When you look at a deer
what do you see?
Carrier of ticks? Raider of you garden? Meat for your freezer?
Pest, scourge, rodent with antlers?
When you contemplate a deer,
the only large animal left to roam wild
in our woods, a brilliantly fired creature who bolts off
with lifted white tail, speed like a gazelle, consider
the soft-eyed deer dignifies our civil wilderness.
Arrowheads attest to their continuous presence here.
The fish the birds the trees the fields the coasts the sea
the ponds, the rain, the snow, the sun, and the deer
weave together this Island’s identity — before the human.
To kill the deer to protect us from black legged ticks
is like the Chinese trying to get rid of mosquitoes
by cutting down all the offending trees.
Enormous dust storms now engulf Beijing.
For that mistake the Chinese replant trees by the millions.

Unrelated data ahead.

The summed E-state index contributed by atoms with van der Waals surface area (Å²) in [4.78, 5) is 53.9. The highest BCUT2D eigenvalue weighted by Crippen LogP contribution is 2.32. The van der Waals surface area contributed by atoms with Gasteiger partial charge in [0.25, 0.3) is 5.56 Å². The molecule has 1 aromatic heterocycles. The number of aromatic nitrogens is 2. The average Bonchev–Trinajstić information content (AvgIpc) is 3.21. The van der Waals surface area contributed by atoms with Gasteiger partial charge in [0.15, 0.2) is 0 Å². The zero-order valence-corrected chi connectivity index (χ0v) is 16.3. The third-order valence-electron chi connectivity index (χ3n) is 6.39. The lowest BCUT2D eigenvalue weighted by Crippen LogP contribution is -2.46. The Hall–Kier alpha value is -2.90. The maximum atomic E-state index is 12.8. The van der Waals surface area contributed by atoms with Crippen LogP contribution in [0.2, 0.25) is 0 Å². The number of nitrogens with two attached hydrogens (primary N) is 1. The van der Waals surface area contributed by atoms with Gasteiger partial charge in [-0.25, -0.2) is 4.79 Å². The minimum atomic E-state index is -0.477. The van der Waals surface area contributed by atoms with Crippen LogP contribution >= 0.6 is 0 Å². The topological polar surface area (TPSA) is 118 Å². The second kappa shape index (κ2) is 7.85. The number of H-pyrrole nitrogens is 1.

We should not want a place of creaturely emptiness,
where we would crave to bring back our vanquished deer.
We need to know better how to kill ticks and heal ourselves.
We need to know why deer, raccoons, skunks, mice and coyotes
do not seem to get tick or mosquito vectored diseases.
We need to know a great deal more,
but what I do know, by the light of all my full moons,
if we destroy an integral part of the Island’s fauna
the soul of the Island will begin to die a painful and
which even I can not save with a quiver of my silver arrows.
— Fan Ogilve
West Tisbury Poet Laureate 2008-2011